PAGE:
With developments emerging from the cash-gate scandal and the attempt by government to treat the crisis as ‘break through’ what would have happened if donors were non-existent in Malawi?  Just imagine of what would have happened to the subsequent investigations when a wanted suspect is not arrested but surrenders himself to the Police in the company of his attorney? What message does that development inform visitors and ordinary citizens? It is obvious the scandal should have been covered up. Another palpable evidence was when the Hon Speaker refused debate in plenary on the Report by PAC on the pretext it was representative of the whole house. Since when did a sub-committee’s report become a representative report to the plenary that had sanctioned it? The good thing is that sub-committee  reports do not only exist in parliament buildings even professional Board meetings deploy sub-committees. Therefore, what the Hon Speaker was trying to introduce in Parliament was a new thing.

 

The answer to the captioned question is; ‘democracy should have committed suicide.’  And there is evidence from attempt by the administration in government and its political apparatus that the strategy was to offer superficial treatment to the scandal until after the Tripartite Elections on 20th May, 2014. The political strategy  was aimed at exploiting the ignorance of an illiterate population .No wonder, the Chief Secretary shamelessly described the arrests of junior officers connected to the scandal as ‘ an administrative break through’ and not the shooting of Budget Director Paul Mphwiyo. The contradictory approach to the two mutually connected incidences; happening one after the other is evidence of deployment of deceptive strategies.

 

I like what the British High Commissioner, His Excellency Michael Nevin was quoted as having said in the Sunday Times of 10th November;’ the issue is about making sure that nothing is withheld in terms of that which may prevent the truth from coming out’. By offering differential treatment to the two mutually exclusive incidences the attempt was repression of the truth. This is one of the strategies that has saved political leaders in Malawi- diversion of attention. However, High Commissioner Nevin went on;’ then you can rest assured that we certainly want to ensure that investigations go where they need to go and that action is taken’. What he stated explains  the gist of the punitive decision by the international community. We must support the punitive decision although it will have painful consequences to the wider public. Unless, the truth is exposed, corruption and criminality will get worse in Malawi. It is difficult to understand the appeal through a Press Release by the Evangelical Association of Malawi in which it is appealing for prayers. Is it not that the call for prayers is premature at this point in time? It is imperative to remind the association not to forget that forgiveness of sins must start before repentance. There is need for one to take responsibility for the sin. Has the  Joyce Banda administration accepted responsibility for the crisis that has surfaced during her watch to the religious association?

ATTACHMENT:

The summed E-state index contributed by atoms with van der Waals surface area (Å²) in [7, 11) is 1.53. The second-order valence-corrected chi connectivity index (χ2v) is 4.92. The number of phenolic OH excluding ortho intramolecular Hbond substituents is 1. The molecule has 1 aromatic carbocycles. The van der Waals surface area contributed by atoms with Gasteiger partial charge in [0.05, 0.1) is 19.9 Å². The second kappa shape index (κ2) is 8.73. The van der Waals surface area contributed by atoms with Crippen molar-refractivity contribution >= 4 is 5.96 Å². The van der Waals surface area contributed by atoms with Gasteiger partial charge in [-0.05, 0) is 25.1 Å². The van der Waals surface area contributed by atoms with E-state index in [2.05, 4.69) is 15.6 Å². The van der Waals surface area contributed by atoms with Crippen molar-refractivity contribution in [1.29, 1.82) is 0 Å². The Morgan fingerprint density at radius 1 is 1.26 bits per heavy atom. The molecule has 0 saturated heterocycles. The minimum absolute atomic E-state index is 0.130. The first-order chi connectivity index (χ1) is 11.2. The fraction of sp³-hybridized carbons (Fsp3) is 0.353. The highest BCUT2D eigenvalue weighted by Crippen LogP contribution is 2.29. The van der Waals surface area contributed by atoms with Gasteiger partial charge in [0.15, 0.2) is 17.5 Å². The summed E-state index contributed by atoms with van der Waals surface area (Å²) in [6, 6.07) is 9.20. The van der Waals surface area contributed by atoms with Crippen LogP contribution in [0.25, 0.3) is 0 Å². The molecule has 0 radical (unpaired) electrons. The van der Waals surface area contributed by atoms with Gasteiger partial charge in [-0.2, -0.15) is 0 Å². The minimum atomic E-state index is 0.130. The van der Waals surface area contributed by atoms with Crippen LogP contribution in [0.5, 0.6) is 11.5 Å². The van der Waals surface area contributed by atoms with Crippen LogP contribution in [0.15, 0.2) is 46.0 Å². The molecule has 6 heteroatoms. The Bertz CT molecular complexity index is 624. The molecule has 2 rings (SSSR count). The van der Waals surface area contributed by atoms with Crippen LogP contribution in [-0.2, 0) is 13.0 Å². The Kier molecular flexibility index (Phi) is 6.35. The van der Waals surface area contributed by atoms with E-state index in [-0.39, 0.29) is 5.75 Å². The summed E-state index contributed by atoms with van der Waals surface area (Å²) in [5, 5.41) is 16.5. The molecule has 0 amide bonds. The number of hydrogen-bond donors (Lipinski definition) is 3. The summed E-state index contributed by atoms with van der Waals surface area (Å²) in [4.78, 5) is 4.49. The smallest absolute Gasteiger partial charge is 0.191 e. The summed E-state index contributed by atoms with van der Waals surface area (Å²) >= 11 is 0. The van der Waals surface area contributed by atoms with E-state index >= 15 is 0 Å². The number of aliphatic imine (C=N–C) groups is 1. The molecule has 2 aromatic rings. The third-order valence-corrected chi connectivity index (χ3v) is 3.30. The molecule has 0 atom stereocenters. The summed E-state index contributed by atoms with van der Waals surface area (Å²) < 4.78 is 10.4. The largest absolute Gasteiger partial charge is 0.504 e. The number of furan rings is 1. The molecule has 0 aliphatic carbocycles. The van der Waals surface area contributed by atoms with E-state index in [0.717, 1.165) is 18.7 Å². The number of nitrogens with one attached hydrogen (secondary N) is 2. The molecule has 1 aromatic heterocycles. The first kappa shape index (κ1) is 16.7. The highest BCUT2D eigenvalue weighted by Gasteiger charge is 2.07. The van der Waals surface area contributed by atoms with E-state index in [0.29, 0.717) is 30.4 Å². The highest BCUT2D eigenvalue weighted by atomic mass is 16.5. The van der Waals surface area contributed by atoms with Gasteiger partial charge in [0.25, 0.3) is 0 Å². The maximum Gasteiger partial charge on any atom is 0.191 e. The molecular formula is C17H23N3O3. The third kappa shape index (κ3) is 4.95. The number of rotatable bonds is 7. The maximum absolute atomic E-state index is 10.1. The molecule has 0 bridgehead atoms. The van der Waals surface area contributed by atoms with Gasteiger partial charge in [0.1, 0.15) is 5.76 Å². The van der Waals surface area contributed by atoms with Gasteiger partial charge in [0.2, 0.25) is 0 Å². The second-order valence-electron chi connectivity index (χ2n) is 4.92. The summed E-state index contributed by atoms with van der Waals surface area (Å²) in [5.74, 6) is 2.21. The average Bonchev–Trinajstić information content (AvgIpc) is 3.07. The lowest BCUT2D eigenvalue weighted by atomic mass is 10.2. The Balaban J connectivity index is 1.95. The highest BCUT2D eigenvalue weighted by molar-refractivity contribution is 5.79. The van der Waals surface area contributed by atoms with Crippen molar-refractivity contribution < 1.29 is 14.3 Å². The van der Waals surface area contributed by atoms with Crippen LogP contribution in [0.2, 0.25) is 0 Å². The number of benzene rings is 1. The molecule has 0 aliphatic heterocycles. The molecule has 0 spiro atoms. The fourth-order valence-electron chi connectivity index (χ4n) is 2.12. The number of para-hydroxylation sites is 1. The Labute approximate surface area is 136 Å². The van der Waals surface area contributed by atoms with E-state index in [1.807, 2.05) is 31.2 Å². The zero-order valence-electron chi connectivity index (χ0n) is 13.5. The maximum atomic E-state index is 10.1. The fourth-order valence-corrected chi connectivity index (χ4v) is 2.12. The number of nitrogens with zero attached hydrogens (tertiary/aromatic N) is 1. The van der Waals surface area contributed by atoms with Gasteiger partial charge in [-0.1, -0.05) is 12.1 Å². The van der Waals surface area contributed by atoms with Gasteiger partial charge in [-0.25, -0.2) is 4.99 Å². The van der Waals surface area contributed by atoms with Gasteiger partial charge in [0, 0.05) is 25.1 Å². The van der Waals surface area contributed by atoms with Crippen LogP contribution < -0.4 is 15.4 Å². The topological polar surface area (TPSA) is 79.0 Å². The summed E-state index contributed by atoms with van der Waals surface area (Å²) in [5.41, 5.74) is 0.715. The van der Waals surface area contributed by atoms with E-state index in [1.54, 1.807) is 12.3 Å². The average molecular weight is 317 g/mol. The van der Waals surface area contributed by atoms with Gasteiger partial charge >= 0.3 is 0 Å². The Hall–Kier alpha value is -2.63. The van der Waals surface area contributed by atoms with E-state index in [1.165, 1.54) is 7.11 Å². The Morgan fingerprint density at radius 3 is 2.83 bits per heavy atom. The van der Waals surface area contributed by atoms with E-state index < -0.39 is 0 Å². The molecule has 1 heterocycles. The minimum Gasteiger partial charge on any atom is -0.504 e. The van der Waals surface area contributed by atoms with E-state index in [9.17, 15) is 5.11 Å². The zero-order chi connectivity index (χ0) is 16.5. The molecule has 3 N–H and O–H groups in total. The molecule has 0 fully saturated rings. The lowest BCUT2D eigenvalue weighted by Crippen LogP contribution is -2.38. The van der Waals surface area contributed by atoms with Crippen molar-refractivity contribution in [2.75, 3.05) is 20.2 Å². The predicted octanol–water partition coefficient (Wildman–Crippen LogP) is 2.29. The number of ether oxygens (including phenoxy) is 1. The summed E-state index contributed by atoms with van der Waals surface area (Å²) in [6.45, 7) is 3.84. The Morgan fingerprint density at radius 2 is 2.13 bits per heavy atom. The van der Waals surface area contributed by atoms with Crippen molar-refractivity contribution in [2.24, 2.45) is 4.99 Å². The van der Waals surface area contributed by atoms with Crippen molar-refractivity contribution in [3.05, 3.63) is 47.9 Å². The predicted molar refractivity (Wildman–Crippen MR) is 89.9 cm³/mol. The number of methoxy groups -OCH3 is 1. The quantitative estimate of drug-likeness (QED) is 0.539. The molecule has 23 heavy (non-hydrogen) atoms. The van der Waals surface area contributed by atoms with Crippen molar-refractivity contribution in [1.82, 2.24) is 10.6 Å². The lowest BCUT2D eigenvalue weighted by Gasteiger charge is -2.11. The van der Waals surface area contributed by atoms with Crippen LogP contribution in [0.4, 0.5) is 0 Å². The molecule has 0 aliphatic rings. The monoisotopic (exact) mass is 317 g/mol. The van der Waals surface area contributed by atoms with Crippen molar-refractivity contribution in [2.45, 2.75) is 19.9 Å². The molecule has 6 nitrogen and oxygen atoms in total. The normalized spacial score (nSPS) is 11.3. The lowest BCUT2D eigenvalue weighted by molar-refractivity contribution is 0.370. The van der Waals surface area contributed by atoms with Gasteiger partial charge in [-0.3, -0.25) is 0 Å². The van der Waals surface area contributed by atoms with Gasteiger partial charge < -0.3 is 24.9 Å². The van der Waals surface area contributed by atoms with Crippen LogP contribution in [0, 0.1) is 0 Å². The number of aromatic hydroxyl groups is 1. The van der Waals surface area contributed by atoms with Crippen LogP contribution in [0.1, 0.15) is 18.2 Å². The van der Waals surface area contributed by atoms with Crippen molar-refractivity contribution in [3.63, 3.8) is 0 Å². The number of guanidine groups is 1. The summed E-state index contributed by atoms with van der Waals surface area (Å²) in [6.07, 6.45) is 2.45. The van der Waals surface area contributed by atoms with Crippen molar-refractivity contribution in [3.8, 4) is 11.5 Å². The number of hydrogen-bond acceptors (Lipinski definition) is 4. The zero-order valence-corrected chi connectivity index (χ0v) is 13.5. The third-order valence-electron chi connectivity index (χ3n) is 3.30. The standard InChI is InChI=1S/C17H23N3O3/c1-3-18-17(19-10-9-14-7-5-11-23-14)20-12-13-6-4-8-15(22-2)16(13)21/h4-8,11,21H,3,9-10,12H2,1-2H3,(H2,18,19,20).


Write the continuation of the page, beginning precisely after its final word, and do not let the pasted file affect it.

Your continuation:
Unlike dictatorship, democracy means leaders get their mandate to lead from ordinary citizens. Has the Joyce Banda administration revealed the scandal to citizens living in rural areas when they visit those areas? If they are keeping quiet about the scandal, how then would God listen to the prayers? Election is a social contract between citizens and their elected leaders. Based on the conduct and behaviour of our elected representatives, it is doubtful if they recognise that power to continue ruling comes from the citizens not only the Constitution. This explains why some political commentators believe underdevelopment threatens democracy. They argue that there is a correlation between underdevelopment and the effective operationalzation of democracy. In other words, democracy in Malawi  is under threat because of poverty. This explains why some political leaders over use the presentation of cash, maize and cheap housing units to the rural poor as a tool for attracting votes from unsuspecting citizens.

 

The truth is that in an underdeveloped country like Malawi, elected leaders do not respect citizens. They only fear donors. To our leaders, winning an elections is an end in itself, it is a stepping stone for easy access to public funds. Until today public announcements from the government refer to Malawian citizens as ‘the general public’. How could elected leaders allow public servants to refer to citizens who vote for them to win an election call them; ’general public’ as if the government were a private business?. Then  why do the elected leaders not direct the civil servants to stop hurling that insult? This is why the World Bank and the International Monetary Fund emphasise on governance. Governance is the institution of authority in a democratic country. MacLachlan et,al argue that an  indicator for political underdevelopment is the apparent disconnect between those in elected positions and citizens. The disconnect is when  public broadcasters are mean when informing citizens about the theft of large amounts of public funds. When the attitude by  elected leaders is business as usual. No doubt fellow readers can now understand why the donor group CABS suspended donor inflows into our country. .Without implementing the punitive action on the inflow of donor money, our elected leaders would have continued with their negligent attitude and the truth should not have been known.  The action by the CABS group is in our interest aimed at protecting our democracy.

 

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ZIMENE MUMAKONDA

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